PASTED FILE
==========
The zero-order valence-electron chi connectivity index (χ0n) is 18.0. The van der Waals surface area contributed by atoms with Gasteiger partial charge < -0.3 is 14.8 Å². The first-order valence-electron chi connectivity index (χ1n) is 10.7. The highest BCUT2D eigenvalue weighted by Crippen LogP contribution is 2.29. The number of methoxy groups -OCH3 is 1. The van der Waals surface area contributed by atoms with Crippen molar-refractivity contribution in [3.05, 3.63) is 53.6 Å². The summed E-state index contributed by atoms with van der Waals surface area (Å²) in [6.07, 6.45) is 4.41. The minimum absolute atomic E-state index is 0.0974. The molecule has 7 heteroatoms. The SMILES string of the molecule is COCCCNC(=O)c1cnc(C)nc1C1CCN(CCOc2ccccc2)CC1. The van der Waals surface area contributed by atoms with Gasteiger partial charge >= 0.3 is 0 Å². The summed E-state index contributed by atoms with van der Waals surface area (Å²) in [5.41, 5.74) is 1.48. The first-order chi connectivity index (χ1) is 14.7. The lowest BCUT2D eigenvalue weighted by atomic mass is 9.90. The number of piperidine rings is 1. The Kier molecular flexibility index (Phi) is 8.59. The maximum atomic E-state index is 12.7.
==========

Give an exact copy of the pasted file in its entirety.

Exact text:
The zero-order valence-electron chi connectivity index (χ0n) is 18.0. The van der Waals surface area contributed by atoms with Gasteiger partial charge < -0.3 is 14.8 Å². The first-order valence-electron chi connectivity index (χ1n) is 10.7. The highest BCUT2D eigenvalue weighted by Crippen LogP contribution is 2.29. The number of methoxy groups -OCH3 is 1. The van der Waals surface area contributed by atoms with Crippen molar-refractivity contribution in [3.05, 3.63) is 53.6 Å². The summed E-state index contributed by atoms with van der Waals surface area (Å²) in [6.07, 6.45) is 4.41. The minimum absolute atomic E-state index is 0.0974. The molecule has 7 heteroatoms. The SMILES string of the molecule is COCCCNC(=O)c1cnc(C)nc1C1CCN(CCOc2ccccc2)CC1. The van der Waals surface area contributed by atoms with Gasteiger partial charge >= 0.3 is 0 Å². The summed E-state index contributed by atoms with van der Waals surface area (Å²) in [5.41, 5.74) is 1.48. The first-order chi connectivity index (χ1) is 14.7. The lowest BCUT2D eigenvalue weighted by atomic mass is 9.90. The number of piperidine rings is 1. The Kier molecular flexibility index (Phi) is 8.59. The maximum atomic E-state index is 12.7.